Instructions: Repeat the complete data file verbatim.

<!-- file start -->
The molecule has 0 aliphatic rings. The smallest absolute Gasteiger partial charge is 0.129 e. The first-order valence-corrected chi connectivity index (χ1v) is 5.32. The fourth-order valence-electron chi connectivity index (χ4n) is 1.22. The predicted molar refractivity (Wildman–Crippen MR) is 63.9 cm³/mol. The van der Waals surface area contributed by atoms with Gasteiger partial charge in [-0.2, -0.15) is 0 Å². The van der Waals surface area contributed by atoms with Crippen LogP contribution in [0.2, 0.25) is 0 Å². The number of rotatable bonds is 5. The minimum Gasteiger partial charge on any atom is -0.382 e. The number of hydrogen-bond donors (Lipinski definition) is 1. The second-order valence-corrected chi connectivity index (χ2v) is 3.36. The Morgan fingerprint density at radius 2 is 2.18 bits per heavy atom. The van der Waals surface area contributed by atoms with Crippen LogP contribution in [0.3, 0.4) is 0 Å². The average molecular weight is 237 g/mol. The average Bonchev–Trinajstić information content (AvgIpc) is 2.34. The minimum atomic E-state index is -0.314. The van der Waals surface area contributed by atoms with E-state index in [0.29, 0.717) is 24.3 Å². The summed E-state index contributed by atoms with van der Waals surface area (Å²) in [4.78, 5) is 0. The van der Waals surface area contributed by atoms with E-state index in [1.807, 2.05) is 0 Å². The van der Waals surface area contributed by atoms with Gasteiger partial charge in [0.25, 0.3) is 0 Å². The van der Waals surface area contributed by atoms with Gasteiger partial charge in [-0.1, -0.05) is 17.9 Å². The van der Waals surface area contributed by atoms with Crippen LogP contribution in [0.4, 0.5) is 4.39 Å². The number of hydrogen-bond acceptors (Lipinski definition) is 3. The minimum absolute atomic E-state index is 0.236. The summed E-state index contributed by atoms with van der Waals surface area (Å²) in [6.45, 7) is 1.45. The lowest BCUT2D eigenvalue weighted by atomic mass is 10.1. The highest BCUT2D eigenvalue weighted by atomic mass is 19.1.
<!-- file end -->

The molecule has 0 aliphatic rings. The smallest absolute Gasteiger partial charge is 0.129 e. The first-order valence-corrected chi connectivity index (χ1v) is 5.32. The fourth-order valence-electron chi connectivity index (χ4n) is 1.22. The predicted molar refractivity (Wildman–Crippen MR) is 63.9 cm³/mol. The van der Waals surface area contributed by atoms with Gasteiger partial charge in [-0.2, -0.15) is 0 Å². The van der Waals surface area contributed by atoms with Crippen LogP contribution in [0.2, 0.25) is 0 Å². The number of rotatable bonds is 5. The minimum Gasteiger partial charge on any atom is -0.382 e. The number of hydrogen-bond donors (Lipinski definition) is 1. The second-order valence-corrected chi connectivity index (χ2v) is 3.36. The Morgan fingerprint density at radius 2 is 2.18 bits per heavy atom. The van der Waals surface area contributed by atoms with Crippen LogP contribution in [0.3, 0.4) is 0 Å². The average molecular weight is 237 g/mol. The average Bonchev–Trinajstić information content (AvgIpc) is 2.34. The minimum atomic E-state index is -0.314. The van der Waals surface area contributed by atoms with E-state index in [0.29, 0.717) is 24.3 Å². The summed E-state index contributed by atoms with van der Waals surface area (Å²) in [4.78, 5) is 0. The van der Waals surface area contributed by atoms with E-state index in [1.807, 2.05) is 0 Å². The van der Waals surface area contributed by atoms with Gasteiger partial charge in [0.25, 0.3) is 0 Å². The van der Waals surface area contributed by atoms with Gasteiger partial charge in [-0.1, -0.05) is 17.9 Å². The van der Waals surface area contributed by atoms with Crippen LogP contribution in [0.4, 0.5) is 4.39 Å². The number of hydrogen-bond acceptors (Lipinski definition) is 3. The minimum absolute atomic E-state index is 0.236. The summed E-state index contributed by atoms with van der Waals surface area (Å²) in [6.45, 7) is 1.45. The lowest BCUT2D eigenvalue weighted by atomic mass is 10.1. The highest BCUT2D eigenvalue weighted by atomic mass is 19.1.